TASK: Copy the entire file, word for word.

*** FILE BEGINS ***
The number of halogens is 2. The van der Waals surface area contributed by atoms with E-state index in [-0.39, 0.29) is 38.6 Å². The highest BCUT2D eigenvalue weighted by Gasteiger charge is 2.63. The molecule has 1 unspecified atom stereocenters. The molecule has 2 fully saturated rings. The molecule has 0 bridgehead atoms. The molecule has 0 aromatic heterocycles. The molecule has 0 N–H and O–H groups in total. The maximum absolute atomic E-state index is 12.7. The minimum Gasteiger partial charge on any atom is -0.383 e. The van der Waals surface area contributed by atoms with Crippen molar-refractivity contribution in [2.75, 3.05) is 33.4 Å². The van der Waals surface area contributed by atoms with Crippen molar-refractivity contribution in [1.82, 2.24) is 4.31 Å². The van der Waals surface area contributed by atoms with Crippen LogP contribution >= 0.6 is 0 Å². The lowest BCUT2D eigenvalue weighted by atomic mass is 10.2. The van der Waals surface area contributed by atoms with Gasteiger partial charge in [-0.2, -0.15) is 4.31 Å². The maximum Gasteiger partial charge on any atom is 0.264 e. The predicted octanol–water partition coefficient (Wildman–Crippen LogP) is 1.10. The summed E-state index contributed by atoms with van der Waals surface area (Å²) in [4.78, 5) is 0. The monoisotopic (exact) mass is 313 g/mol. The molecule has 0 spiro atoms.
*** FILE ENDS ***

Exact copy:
The number of halogens is 2. The van der Waals surface area contributed by atoms with E-state index in [-0.39, 0.29) is 38.6 Å². The highest BCUT2D eigenvalue weighted by Gasteiger charge is 2.63. The molecule has 1 unspecified atom stereocenters. The molecule has 2 fully saturated rings. The molecule has 0 bridgehead atoms. The molecule has 0 aromatic heterocycles. The molecule has 0 N–H and O–H groups in total. The maximum absolute atomic E-state index is 12.7. The minimum Gasteiger partial charge on any atom is -0.383 e. The van der Waals surface area contributed by atoms with Crippen molar-refractivity contribution in [2.75, 3.05) is 33.4 Å². The van der Waals surface area contributed by atoms with Crippen molar-refractivity contribution in [1.82, 2.24) is 4.31 Å². The van der Waals surface area contributed by atoms with Crippen LogP contribution >= 0.6 is 0 Å². The lowest BCUT2D eigenvalue weighted by atomic mass is 10.2. The van der Waals surface area contributed by atoms with Gasteiger partial charge in [-0.2, -0.15) is 4.31 Å². The maximum Gasteiger partial charge on any atom is 0.264 e. The predicted octanol–water partition coefficient (Wildman–Crippen LogP) is 1.10. The summed E-state index contributed by atoms with van der Waals surface area (Å²) in [4.78, 5) is 0. The monoisotopic (exact) mass is 313 g/mol. The molecule has 0 spiro atoms.